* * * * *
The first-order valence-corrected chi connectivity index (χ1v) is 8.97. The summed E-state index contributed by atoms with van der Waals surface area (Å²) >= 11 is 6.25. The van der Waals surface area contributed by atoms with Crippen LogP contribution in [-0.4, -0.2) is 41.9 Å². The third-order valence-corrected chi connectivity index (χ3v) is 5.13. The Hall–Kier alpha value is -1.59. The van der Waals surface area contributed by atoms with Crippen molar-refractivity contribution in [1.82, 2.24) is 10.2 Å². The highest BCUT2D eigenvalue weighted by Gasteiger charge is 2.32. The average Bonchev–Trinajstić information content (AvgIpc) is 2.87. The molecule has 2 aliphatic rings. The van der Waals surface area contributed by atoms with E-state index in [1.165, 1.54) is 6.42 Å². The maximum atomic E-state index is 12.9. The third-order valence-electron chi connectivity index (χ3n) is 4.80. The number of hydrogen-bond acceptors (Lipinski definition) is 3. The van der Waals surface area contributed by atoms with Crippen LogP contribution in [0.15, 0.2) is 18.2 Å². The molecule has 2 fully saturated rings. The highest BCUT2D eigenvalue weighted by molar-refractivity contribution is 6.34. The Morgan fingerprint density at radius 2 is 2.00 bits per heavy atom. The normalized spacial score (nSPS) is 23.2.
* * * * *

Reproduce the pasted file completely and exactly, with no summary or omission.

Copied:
The first-order valence-corrected chi connectivity index (χ1v) is 8.97. The summed E-state index contributed by atoms with van der Waals surface area (Å²) >= 11 is 6.25. The van der Waals surface area contributed by atoms with Crippen LogP contribution in [-0.4, -0.2) is 41.9 Å². The third-order valence-corrected chi connectivity index (χ3v) is 5.13. The Hall–Kier alpha value is -1.59. The van der Waals surface area contributed by atoms with Crippen molar-refractivity contribution in [1.82, 2.24) is 10.2 Å². The highest BCUT2D eigenvalue weighted by Gasteiger charge is 2.32. The average Bonchev–Trinajstić information content (AvgIpc) is 2.87. The molecule has 2 aliphatic rings. The van der Waals surface area contributed by atoms with E-state index in [1.165, 1.54) is 6.42 Å². The maximum atomic E-state index is 12.9. The third-order valence-electron chi connectivity index (χ3n) is 4.80. The number of hydrogen-bond acceptors (Lipinski definition) is 3. The van der Waals surface area contributed by atoms with Crippen LogP contribution in [0.15, 0.2) is 18.2 Å². The molecule has 2 fully saturated rings. The highest BCUT2D eigenvalue weighted by molar-refractivity contribution is 6.34. The Morgan fingerprint density at radius 2 is 2.00 bits per heavy atom. The normalized spacial score (nSPS) is 23.2.